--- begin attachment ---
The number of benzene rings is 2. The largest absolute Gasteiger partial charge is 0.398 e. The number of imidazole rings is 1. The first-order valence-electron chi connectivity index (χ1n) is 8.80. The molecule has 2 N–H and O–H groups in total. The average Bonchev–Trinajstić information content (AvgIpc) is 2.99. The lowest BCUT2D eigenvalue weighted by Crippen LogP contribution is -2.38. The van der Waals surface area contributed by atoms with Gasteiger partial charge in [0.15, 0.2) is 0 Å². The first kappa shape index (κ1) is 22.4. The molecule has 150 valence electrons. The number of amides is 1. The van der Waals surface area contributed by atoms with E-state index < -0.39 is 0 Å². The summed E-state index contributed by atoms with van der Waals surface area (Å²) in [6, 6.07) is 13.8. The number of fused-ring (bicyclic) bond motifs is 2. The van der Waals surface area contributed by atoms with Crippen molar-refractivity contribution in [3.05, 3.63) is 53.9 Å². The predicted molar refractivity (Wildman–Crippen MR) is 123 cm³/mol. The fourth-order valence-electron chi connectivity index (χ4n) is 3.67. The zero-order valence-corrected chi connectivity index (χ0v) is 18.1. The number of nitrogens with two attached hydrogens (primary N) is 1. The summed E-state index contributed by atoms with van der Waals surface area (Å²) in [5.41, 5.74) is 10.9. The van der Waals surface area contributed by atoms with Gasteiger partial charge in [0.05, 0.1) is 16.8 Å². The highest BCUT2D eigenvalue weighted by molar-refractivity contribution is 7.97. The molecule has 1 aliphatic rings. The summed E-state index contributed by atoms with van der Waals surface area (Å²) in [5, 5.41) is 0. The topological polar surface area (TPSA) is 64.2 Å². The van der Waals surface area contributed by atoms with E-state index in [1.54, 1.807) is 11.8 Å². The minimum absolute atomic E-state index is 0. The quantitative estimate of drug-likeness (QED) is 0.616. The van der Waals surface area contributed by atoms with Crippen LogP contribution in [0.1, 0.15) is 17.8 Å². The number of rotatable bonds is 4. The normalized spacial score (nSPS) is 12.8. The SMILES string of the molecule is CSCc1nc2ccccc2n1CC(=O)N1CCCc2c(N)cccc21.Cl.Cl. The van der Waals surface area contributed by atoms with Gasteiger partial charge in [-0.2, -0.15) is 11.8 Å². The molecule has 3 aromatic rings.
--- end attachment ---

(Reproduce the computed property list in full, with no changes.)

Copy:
The number of benzene rings is 2. The largest absolute Gasteiger partial charge is 0.398 e. The number of imidazole rings is 1. The first-order valence-electron chi connectivity index (χ1n) is 8.80. The molecule has 2 N–H and O–H groups in total. The average Bonchev–Trinajstić information content (AvgIpc) is 2.99. The lowest BCUT2D eigenvalue weighted by Crippen LogP contribution is -2.38. The van der Waals surface area contributed by atoms with Gasteiger partial charge in [0.15, 0.2) is 0 Å². The first kappa shape index (κ1) is 22.4. The molecule has 150 valence electrons. The number of amides is 1. The van der Waals surface area contributed by atoms with E-state index < -0.39 is 0 Å². The summed E-state index contributed by atoms with van der Waals surface area (Å²) in [6, 6.07) is 13.8. The number of fused-ring (bicyclic) bond motifs is 2. The van der Waals surface area contributed by atoms with Crippen molar-refractivity contribution in [3.05, 3.63) is 53.9 Å². The predicted molar refractivity (Wildman–Crippen MR) is 123 cm³/mol. The fourth-order valence-electron chi connectivity index (χ4n) is 3.67. The zero-order valence-corrected chi connectivity index (χ0v) is 18.1. The number of nitrogens with two attached hydrogens (primary N) is 1. The summed E-state index contributed by atoms with van der Waals surface area (Å²) in [5.41, 5.74) is 10.9. The van der Waals surface area contributed by atoms with Gasteiger partial charge in [0.05, 0.1) is 16.8 Å². The highest BCUT2D eigenvalue weighted by molar-refractivity contribution is 7.97. The molecule has 1 aliphatic rings. The summed E-state index contributed by atoms with van der Waals surface area (Å²) in [5, 5.41) is 0. The topological polar surface area (TPSA) is 64.2 Å². The van der Waals surface area contributed by atoms with E-state index in [1.54, 1.807) is 11.8 Å². The minimum absolute atomic E-state index is 0. The quantitative estimate of drug-likeness (QED) is 0.616. The van der Waals surface area contributed by atoms with Crippen LogP contribution in [0.1, 0.15) is 17.8 Å². The number of rotatable bonds is 4. The normalized spacial score (nSPS) is 12.8. The SMILES string of the molecule is CSCc1nc2ccccc2n1CC(=O)N1CCCc2c(N)cccc21.Cl.Cl. The van der Waals surface area contributed by atoms with Gasteiger partial charge in [-0.2, -0.15) is 11.8 Å². The molecule has 3 aromatic rings.